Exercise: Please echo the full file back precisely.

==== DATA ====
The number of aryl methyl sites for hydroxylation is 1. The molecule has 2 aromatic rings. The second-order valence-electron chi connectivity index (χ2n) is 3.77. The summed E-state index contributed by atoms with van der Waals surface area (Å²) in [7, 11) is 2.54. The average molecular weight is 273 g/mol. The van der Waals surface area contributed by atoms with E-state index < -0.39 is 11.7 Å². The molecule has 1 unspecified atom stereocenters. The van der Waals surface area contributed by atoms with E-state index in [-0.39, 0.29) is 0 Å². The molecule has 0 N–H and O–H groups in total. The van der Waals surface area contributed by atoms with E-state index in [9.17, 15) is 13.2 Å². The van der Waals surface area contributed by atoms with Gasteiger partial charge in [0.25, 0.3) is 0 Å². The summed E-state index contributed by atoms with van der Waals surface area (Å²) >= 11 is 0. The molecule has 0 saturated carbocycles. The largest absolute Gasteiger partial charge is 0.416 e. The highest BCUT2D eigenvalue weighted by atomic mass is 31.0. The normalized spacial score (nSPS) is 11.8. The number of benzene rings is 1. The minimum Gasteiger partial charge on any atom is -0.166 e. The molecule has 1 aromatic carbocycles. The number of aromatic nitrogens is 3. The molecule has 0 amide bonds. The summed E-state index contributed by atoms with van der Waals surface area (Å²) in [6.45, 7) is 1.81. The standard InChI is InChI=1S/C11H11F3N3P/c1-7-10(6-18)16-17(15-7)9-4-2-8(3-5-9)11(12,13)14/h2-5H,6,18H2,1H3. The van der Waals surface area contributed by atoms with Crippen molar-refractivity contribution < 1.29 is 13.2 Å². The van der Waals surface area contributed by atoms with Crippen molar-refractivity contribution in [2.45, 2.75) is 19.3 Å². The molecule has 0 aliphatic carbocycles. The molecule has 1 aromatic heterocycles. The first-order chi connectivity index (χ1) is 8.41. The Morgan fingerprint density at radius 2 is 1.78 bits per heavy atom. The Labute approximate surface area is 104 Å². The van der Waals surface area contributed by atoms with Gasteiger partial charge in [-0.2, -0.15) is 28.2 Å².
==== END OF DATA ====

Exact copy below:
The number of aryl methyl sites for hydroxylation is 1. The molecule has 2 aromatic rings. The second-order valence-electron chi connectivity index (χ2n) is 3.77. The summed E-state index contributed by atoms with van der Waals surface area (Å²) in [7, 11) is 2.54. The average molecular weight is 273 g/mol. The van der Waals surface area contributed by atoms with E-state index < -0.39 is 11.7 Å². The molecule has 1 unspecified atom stereocenters. The van der Waals surface area contributed by atoms with E-state index in [-0.39, 0.29) is 0 Å². The molecule has 0 N–H and O–H groups in total. The van der Waals surface area contributed by atoms with E-state index in [9.17, 15) is 13.2 Å². The van der Waals surface area contributed by atoms with Gasteiger partial charge in [0.25, 0.3) is 0 Å². The summed E-state index contributed by atoms with van der Waals surface area (Å²) >= 11 is 0. The molecule has 0 saturated carbocycles. The largest absolute Gasteiger partial charge is 0.416 e. The highest BCUT2D eigenvalue weighted by atomic mass is 31.0. The normalized spacial score (nSPS) is 11.8. The number of benzene rings is 1. The minimum Gasteiger partial charge on any atom is -0.166 e. The molecule has 1 aromatic carbocycles. The number of aromatic nitrogens is 3. The molecule has 0 amide bonds. The summed E-state index contributed by atoms with van der Waals surface area (Å²) in [6.45, 7) is 1.81. The standard InChI is InChI=1S/C11H11F3N3P/c1-7-10(6-18)16-17(15-7)9-4-2-8(3-5-9)11(12,13)14/h2-5H,6,18H2,1H3. The van der Waals surface area contributed by atoms with Crippen molar-refractivity contribution < 1.29 is 13.2 Å². The van der Waals surface area contributed by atoms with Crippen molar-refractivity contribution in [2.45, 2.75) is 19.3 Å². The molecule has 0 aliphatic carbocycles. The molecule has 1 aromatic heterocycles. The first-order chi connectivity index (χ1) is 8.41. The Morgan fingerprint density at radius 2 is 1.78 bits per heavy atom. The Labute approximate surface area is 104 Å². The van der Waals surface area contributed by atoms with Gasteiger partial charge in [-0.2, -0.15) is 28.2 Å².